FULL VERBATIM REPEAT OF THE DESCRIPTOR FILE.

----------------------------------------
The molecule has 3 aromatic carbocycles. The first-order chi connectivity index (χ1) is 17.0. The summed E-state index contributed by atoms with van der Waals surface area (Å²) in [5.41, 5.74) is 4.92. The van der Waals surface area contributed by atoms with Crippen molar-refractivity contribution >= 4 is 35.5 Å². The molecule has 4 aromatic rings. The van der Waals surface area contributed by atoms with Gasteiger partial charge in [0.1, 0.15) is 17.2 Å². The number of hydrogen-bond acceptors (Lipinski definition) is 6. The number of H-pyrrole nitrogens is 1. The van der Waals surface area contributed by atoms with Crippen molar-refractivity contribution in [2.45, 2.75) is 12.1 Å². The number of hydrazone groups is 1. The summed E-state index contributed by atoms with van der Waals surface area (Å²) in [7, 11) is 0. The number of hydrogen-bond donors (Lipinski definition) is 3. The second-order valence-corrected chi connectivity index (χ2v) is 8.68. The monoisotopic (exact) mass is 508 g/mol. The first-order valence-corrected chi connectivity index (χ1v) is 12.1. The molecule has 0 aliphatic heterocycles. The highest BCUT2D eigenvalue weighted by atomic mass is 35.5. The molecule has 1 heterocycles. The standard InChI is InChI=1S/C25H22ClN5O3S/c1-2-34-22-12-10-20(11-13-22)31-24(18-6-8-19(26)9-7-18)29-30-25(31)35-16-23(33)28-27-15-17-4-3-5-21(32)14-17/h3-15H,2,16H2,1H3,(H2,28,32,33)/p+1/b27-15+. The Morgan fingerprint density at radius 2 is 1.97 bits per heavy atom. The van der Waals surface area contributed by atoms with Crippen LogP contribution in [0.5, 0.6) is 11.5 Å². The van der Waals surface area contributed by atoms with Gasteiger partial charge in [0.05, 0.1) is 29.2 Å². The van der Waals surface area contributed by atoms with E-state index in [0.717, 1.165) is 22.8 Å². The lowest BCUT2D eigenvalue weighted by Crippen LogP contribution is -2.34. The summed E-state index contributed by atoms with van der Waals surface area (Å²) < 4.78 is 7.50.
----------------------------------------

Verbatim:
The molecule has 3 aromatic carbocycles. The first-order chi connectivity index (χ1) is 17.0. The summed E-state index contributed by atoms with van der Waals surface area (Å²) in [5.41, 5.74) is 4.92. The van der Waals surface area contributed by atoms with Crippen molar-refractivity contribution >= 4 is 35.5 Å². The molecule has 4 aromatic rings. The van der Waals surface area contributed by atoms with Gasteiger partial charge in [0.1, 0.15) is 17.2 Å². The number of hydrogen-bond acceptors (Lipinski definition) is 6. The number of H-pyrrole nitrogens is 1. The van der Waals surface area contributed by atoms with Crippen molar-refractivity contribution in [2.45, 2.75) is 12.1 Å². The number of hydrazone groups is 1. The summed E-state index contributed by atoms with van der Waals surface area (Å²) in [7, 11) is 0. The number of hydrogen-bond donors (Lipinski definition) is 3. The second-order valence-corrected chi connectivity index (χ2v) is 8.68. The monoisotopic (exact) mass is 508 g/mol. The first-order valence-corrected chi connectivity index (χ1v) is 12.1. The molecule has 0 aliphatic heterocycles. The highest BCUT2D eigenvalue weighted by atomic mass is 35.5. The molecule has 1 heterocycles. The standard InChI is InChI=1S/C25H22ClN5O3S/c1-2-34-22-12-10-20(11-13-22)31-24(18-6-8-19(26)9-7-18)29-30-25(31)35-16-23(33)28-27-15-17-4-3-5-21(32)14-17/h3-15H,2,16H2,1H3,(H2,28,32,33)/p+1/b27-15+. The Morgan fingerprint density at radius 2 is 1.97 bits per heavy atom. The van der Waals surface area contributed by atoms with Crippen LogP contribution in [0.5, 0.6) is 11.5 Å². The van der Waals surface area contributed by atoms with Gasteiger partial charge in [0.05, 0.1) is 29.2 Å². The van der Waals surface area contributed by atoms with E-state index in [0.717, 1.165) is 22.8 Å². The lowest BCUT2D eigenvalue weighted by Crippen LogP contribution is -2.34. The summed E-state index contributed by atoms with van der Waals surface area (Å²) < 4.78 is 7.50.